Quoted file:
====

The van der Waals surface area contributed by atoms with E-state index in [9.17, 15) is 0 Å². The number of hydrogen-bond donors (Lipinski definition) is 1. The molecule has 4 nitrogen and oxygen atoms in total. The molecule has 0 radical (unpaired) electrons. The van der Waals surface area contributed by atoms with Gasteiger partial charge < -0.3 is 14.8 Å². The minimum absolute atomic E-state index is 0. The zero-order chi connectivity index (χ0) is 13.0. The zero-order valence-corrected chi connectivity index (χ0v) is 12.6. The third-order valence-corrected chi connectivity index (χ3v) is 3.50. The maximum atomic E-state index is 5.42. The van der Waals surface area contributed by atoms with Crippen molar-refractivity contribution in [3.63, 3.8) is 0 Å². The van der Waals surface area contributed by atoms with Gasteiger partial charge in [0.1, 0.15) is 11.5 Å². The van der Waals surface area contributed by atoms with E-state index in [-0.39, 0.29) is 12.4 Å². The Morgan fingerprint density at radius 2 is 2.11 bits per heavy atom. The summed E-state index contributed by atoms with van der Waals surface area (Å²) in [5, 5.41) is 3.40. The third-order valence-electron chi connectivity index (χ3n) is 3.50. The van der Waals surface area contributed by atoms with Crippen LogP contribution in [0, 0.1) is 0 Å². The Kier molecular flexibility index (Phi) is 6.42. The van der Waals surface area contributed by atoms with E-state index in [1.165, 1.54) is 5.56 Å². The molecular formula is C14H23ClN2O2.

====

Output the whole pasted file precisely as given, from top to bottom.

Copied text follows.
The van der Waals surface area contributed by atoms with E-state index in [9.17, 15) is 0 Å². The number of hydrogen-bond donors (Lipinski definition) is 1. The molecule has 4 nitrogen and oxygen atoms in total. The molecule has 0 radical (unpaired) electrons. The van der Waals surface area contributed by atoms with Gasteiger partial charge < -0.3 is 14.8 Å². The minimum absolute atomic E-state index is 0. The zero-order chi connectivity index (χ0) is 13.0. The zero-order valence-corrected chi connectivity index (χ0v) is 12.6. The third-order valence-corrected chi connectivity index (χ3v) is 3.50. The maximum atomic E-state index is 5.42. The van der Waals surface area contributed by atoms with Crippen molar-refractivity contribution in [3.63, 3.8) is 0 Å². The van der Waals surface area contributed by atoms with Gasteiger partial charge in [0.1, 0.15) is 11.5 Å². The van der Waals surface area contributed by atoms with E-state index in [-0.39, 0.29) is 12.4 Å². The Morgan fingerprint density at radius 2 is 2.11 bits per heavy atom. The summed E-state index contributed by atoms with van der Waals surface area (Å²) in [5, 5.41) is 3.40. The third-order valence-electron chi connectivity index (χ3n) is 3.50. The van der Waals surface area contributed by atoms with Crippen LogP contribution in [0, 0.1) is 0 Å². The Kier molecular flexibility index (Phi) is 6.42. The van der Waals surface area contributed by atoms with E-state index in [1.165, 1.54) is 5.56 Å². The molecular formula is C14H23ClN2O2.